He highlighted that the Department used the following criteria to allocate CASP funds: the reach of rural areas of the province, size of redistributed and resettled land, the size of province, past performance and extension recovery norms and standards plus study findings. He set out the spending trends for each of the provinces and noted that Eastern Cape had the largest and Gauteng had the least.
He noted that CASP had made a tremendous impact since its inception, registering 46 500 beneficiaries in 2004/05, 53 200 in 2005/06, 67 400 in 2006/07, and 51 300 in 2007/08. Thus, a total of 218 400 beneficiaries had benefited since inception. In terms of expenditure performance, KZN was lagging behind at 20% and also Limpopo at 40%. However, the success stories were Mpumalanga, with spending at 100%, and Gauteng at 77%. The average spending rate as at January 2008 was at 56%. He added that the major projects under CASP included: Oppermans irrigation project, Allen Water Farmers Association, Tswaraganang irrigation project, Makhotse Mango-Artchar project and the Mosley irrigation project. He noted that about 330 projects had been completed by the end of the third quarter of 2007/08.
He also highlighted that CASP rendered monitoring and support services to provinces in the areas of DORA administration, provincial coordinating teams, DoA specialised monitoring team (DEXCO), inter-governmental 4 x 4 and 10 x 10, Interdepartmental Technical Committee on Agriculture (ITCA) and CASP standing committee.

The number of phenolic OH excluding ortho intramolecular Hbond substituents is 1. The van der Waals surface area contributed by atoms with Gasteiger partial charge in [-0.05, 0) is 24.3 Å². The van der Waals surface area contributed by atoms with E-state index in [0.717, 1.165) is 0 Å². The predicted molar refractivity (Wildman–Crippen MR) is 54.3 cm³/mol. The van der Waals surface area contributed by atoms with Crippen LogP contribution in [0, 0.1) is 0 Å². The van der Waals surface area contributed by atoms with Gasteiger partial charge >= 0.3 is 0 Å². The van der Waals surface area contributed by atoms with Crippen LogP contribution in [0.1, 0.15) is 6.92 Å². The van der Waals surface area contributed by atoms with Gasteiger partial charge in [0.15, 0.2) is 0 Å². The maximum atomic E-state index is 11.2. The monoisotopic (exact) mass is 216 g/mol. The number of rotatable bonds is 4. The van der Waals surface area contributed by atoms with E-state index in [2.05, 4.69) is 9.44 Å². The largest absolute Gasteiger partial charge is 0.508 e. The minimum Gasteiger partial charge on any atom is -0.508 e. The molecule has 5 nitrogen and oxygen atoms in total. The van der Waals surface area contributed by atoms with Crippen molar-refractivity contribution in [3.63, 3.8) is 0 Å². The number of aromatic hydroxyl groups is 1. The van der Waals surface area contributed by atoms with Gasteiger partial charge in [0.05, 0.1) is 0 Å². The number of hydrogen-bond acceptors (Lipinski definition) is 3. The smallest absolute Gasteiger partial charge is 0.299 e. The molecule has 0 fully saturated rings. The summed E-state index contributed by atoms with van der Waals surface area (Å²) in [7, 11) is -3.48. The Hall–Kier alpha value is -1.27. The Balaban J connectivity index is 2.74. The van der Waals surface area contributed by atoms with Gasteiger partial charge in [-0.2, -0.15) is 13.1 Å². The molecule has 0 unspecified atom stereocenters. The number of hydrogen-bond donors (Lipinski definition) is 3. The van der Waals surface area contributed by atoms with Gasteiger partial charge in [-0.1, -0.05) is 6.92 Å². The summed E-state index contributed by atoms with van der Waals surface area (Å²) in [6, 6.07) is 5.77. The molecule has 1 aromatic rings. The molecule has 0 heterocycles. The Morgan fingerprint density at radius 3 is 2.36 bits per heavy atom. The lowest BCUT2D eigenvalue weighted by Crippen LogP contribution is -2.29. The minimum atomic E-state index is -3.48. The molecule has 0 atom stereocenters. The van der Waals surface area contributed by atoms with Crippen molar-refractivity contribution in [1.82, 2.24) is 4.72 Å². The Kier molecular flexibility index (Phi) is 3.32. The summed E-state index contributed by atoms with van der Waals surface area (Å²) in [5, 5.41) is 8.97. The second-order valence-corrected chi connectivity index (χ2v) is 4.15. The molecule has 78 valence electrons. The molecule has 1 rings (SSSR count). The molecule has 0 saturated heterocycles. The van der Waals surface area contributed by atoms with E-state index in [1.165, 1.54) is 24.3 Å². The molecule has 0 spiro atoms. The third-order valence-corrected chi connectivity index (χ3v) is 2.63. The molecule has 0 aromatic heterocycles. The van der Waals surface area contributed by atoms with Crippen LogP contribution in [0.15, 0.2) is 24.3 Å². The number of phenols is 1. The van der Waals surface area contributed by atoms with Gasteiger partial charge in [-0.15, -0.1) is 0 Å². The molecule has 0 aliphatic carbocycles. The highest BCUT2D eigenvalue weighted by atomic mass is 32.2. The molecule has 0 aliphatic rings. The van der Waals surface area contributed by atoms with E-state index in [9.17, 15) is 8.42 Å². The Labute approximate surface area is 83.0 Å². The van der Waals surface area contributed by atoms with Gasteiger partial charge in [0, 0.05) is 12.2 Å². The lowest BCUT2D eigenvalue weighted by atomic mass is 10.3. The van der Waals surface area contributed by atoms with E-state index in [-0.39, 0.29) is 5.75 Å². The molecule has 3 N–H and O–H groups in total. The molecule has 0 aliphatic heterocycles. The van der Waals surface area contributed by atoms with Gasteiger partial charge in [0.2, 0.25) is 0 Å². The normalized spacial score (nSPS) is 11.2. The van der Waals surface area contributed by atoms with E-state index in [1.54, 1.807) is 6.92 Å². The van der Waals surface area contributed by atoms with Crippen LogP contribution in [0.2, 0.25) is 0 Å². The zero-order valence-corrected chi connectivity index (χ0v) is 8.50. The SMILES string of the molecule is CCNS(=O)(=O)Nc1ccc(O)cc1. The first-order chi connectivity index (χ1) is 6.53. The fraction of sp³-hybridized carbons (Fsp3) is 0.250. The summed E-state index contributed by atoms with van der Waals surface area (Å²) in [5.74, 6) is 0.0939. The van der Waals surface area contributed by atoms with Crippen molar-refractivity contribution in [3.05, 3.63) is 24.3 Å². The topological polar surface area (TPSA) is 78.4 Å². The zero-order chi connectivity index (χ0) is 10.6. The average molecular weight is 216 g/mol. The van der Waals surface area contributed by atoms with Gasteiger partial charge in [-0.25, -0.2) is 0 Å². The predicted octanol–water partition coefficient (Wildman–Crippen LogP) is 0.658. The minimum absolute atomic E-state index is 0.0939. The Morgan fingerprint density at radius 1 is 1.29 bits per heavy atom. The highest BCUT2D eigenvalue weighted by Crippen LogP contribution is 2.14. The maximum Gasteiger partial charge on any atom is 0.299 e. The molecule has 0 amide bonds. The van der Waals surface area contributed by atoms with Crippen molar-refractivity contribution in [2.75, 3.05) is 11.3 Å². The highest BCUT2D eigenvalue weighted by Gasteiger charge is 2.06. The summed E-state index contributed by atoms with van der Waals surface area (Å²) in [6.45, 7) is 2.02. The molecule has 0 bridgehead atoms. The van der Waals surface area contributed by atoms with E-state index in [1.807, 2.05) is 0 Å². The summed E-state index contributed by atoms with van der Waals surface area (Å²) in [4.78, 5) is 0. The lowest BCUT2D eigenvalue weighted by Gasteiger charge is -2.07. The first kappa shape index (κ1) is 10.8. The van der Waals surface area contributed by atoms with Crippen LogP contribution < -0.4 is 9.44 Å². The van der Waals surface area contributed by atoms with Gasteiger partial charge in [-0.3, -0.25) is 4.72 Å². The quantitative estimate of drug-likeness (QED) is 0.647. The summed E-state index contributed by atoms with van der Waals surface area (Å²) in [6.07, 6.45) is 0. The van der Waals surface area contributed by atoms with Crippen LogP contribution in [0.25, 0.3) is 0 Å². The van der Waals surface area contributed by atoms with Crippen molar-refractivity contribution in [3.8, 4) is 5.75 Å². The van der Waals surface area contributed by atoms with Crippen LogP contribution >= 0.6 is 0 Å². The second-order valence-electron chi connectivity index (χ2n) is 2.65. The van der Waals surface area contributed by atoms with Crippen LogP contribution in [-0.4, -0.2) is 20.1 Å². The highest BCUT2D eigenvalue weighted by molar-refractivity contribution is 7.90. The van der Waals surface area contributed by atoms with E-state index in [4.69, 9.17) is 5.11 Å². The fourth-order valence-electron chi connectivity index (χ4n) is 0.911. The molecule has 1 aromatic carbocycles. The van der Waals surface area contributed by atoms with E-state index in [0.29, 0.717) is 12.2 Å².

Mr Bongani Msomi, Director, Landcare, noted that the budget for the Landcare programmes had been increasing steadily and in the 2008/09 the budget is estimated at R9.7 billion. He highlighted that the department used the following criteria to allocate Land Care funds: nodes, land capacity, poverty, soil degradation and size. He said the land care expenditure for 2007/08 showed that the Eastern Cape had over spent at 112%, and North West under spent at 12%. The statistics also showed that most provinces were not spending the funds for the greater part of the year -notably North West, Mpumalanga, Gauteng, Limpopo, Free State and the Eastern Cape. However, the Western Cape was exemplary in that regard, utilising their allocations every month.
He pointed out that measurable outputs for 2008/09 included to promote Junior care through 4502 awareness campaigns and 1404 workshops and training seminars, to promote Veld Care Management through the clearing of 6975 hectares of land, firebreaks, fencing for grazing camps and boundaries, fencing for arable land and bush encroachment clearing, to promote Water Care Management though distilling dams, pipeline construction, irrigation system improvement and waterways construction and to promote Soil Care Management through silt fencing, soil conservation, donga rehabilitation, soil samples and surveys, contour construction, stone collection and bore hole and dams construction.